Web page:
Communication problems are often at the heart of the issues that lead people to enter my therapy office. Whether it’s a parent struggling to “get through” to a teenager or a couple who feels like they’re falling out of love, the inability to communicate effectively causes tension, anger, and serious relationship problems.
But of course it’s not just families that suffer when communication problems arise. The key to keeping business relationships healthy and productive also involves healthy communication.
In my 14 years as a therapist, no one has ever entered my office claiming to be a bad listener. But the truth is, most people’s listening skills could use a little sharpening.
Messages: The Communication Skills Book by Matthew McKay is often used as a therapy tool to aid clients in having more meaningful conversations. The book identifies a variety of communication skills and tools, including the importance of being a good listener.
Here’s a summary of some of the bad habits McKay says will cause you to be a bad listener:
1. Mind Reading
Mind reading involves making assumptions about what the other person thinks or feels. Instead of asking questions, you draw conclusions about why someone behaves in a certain manner.
Rather than listen to the other person’s point of view, you might be tempted to start forming your argument. Rehearsing what you’re going to say—and how you’re going to say it—makes it impossible to hear the other person’s message.
Filtering may involve zoning in on the points that reinforce your argument, or discounting anything you don’t want to hear. Filtering out the rest of the message can lead to unnecessary disagreements and hurt feelings.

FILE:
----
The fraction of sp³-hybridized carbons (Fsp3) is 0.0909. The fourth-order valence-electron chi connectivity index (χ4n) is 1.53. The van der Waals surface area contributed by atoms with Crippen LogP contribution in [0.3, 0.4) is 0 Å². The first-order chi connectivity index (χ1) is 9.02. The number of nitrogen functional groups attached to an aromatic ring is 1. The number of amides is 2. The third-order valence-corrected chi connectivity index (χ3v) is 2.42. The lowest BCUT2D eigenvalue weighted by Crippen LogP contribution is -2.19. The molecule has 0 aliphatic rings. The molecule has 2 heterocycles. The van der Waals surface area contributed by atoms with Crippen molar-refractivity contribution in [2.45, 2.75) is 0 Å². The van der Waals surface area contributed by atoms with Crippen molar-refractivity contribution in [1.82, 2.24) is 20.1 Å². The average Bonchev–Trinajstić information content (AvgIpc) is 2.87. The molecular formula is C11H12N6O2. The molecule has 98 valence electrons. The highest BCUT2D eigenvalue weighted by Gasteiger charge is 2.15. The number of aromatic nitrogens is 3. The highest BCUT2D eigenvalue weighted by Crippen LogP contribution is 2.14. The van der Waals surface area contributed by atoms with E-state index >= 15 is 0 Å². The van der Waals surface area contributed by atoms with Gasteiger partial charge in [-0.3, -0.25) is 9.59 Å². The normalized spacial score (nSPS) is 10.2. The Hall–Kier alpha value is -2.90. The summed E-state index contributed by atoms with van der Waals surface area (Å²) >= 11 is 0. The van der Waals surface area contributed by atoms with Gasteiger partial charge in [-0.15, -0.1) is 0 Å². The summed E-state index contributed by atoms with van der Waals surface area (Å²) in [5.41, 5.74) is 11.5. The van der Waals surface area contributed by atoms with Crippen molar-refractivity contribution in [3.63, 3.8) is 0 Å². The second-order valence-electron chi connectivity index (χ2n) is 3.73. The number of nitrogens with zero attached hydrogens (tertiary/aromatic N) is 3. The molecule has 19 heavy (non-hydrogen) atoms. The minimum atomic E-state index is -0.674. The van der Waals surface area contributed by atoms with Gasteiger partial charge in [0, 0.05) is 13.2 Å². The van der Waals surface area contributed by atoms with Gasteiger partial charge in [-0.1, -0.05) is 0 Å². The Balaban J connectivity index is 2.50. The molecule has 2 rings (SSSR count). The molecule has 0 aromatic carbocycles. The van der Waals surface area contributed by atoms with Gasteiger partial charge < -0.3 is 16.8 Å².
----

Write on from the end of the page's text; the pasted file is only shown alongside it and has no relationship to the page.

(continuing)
It’s easy for your mind to drift—especially when you’re involved in a lengthy conversation. Daydreaming, however, will cause you to miss out on the conversation.
Passing judgment—such as when you label someone a jerk—keeps you from listening with an open mind. You won’t be able to understand how the other person sees the world when you’ve already drawn your own conclusions.
Jumping in to offer a solution prevents you from gathering more information. Showing that you understand what is being said is often more important than the advice you have to offer.
You can’t listen when you’re invested in debating. Interrupting, arguing, and disputing everything doesn’t add value to the conversation.
Saying things like, “Yes, you’re right,” without putting in an effort to understand, comes across as uncaring. Minimizing the seriousness of the situation will likely cause the other person to feel dismissed, rather than appreciated.
Changing the subject—whether it’s to bring to the focus back to the things you want to discuss or because you don’t want to tackle a tough topic—won’t do you any favors. While it sometimes works in the short-term, deflection creates bigger problems over time.
Sharpen Your Skills
Just because you’re silent doesn’t mean you’re listening. Listening shouldn’t be a passive activity—it requires active participation.
So before you decide someone else is a bad communicator, consider the steps you could take to improve your listening skills. Reflect what you hear, ask questions, and strive to gain clarification and your conversations will become much more meaningful and productive.
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